Pulmonaria obscura seeds

Jim MacdJim Macd Posts: 751

Does anyone have seeds / plants of Pulmonaria obscura or know of a source. B&T world seeds list it but they don't have stock, however I would prefer to find a British source if possible rather than European.

Thanks in advance.

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  • nutcutletnutcutlet Posts: 24,231

    I've never seen that one Jim

  • Jim MacdJim Macd Posts: 751

    I suppose it's specific name is more apt that I'd hoped. image it's common name is Suffolk Lungwort. So fingers crossed it may be a little less obscure there image and with even more luck someone will have some seed or plants. I can't believe such a beautiful, small,woodland plant is so hard to get hold of. The two main suppliers I normally use don't do either native species, one of them does P. officinalis which is introduced. No wonder it's rare if nobody sells it. image

  • nutcutletnutcutlet Posts: 24,231

    If you do find any for sale let me knowimage 

    I'm much closer to Suffolk than you and I don't know this one at all

  • It's extremely rare (Red Data Book) so I'm not surprised seeds are not available. Is the rarity the reason you want to grow it, Jim? The only real difference from P.officinalis is in the unspotted leaves, and the leaves are usually the main attraction (at least in my opinion!).

  • nutcutletnutcutlet Posts: 24,231

    I like to have the natives landgirl. Common sense tells me that anything that eats P. obscura can cope with P. officinalis. If it can't it's likely to be extinct already. 

    But I love my native flowers

  • Jim MacdJim Macd Posts: 751

    It is listed on the Red List as having only 600 individuals over just 3 locations so it's not surprising you don't know it. I find it really frustrating when things are so rare that more isn't done to ensure their survival and surely you couldn't do more than make plants available through micropropagation or just cuttings. It will become less rare if people like us are happy to take on custodianship of some plants. Okay they won't be 'wild' anymore but at least they'll have less chance of going extinct, and better that than have non-native plants being imported.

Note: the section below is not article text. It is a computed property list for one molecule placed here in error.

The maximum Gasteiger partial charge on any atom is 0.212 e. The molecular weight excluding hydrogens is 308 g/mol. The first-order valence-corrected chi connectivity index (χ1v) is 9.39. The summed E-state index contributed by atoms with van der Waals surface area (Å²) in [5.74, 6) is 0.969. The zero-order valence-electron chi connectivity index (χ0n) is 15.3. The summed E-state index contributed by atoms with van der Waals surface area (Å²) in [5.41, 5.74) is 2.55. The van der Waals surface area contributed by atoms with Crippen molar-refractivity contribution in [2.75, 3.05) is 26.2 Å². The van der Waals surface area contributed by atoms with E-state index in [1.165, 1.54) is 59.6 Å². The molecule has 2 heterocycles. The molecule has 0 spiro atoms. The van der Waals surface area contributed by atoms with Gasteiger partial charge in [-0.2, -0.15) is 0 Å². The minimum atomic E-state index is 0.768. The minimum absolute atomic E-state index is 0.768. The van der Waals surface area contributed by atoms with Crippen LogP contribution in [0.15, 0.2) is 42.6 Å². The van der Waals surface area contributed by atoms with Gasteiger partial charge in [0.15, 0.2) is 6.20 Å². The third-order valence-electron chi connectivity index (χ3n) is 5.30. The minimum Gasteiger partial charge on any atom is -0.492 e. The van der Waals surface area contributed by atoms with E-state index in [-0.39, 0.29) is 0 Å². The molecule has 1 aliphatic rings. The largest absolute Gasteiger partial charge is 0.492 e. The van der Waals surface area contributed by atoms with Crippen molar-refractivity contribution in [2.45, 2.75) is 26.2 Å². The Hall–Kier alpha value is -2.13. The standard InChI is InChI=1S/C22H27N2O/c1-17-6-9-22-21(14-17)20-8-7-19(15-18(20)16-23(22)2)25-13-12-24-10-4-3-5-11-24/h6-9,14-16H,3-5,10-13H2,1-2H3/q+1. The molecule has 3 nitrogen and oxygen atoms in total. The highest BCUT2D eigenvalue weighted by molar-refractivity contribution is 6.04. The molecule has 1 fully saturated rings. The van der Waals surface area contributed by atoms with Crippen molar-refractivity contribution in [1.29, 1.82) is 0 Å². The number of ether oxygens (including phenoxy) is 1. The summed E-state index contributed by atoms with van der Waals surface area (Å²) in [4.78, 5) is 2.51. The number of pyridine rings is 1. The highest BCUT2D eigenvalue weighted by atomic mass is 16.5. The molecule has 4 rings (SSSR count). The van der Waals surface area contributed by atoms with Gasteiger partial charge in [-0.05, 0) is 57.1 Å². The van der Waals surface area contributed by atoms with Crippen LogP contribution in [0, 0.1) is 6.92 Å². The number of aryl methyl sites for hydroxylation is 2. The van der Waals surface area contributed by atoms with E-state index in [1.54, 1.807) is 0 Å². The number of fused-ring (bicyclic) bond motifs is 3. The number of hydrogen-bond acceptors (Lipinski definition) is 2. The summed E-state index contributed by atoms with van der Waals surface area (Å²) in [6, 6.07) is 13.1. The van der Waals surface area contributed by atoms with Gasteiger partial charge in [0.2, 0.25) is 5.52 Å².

• Jim MacdJim Macd Posts: 751

    Thanks for the links by the way, I did know about that, I found a later mention of a visit. 

  • nutcutletnutcutlet Posts: 24,231

    There isn't any 'wild' left round here. Agricultural desert land and gravel pits.

    I like to think if I keep the wild plants here I can re-populate after the gravel extraction is over. In theory after the latest extraction is finished there'll be a wildlife area right on my boundary. I hope I live long enough to see it happen 

  • Jim MacdJim Macd Posts: 751
    landgirl100 wrote (see)

    It's extremely rare (Red Data Book) so I'm not surprised seeds are not available. Is the rarity the reason you want to grow it, Jim? The only real difference from P.officinalis is in the unspotted leaves, and the leaves are usually the main attraction (at least in my opinion!).

    No, not at all, I'd still want it if it were as common as a daisy, I'd just not have to be looking for it. image but P. officinalis and spotless forms. I have it, it gets huge. I'll see if I can find a photo I took. 

     

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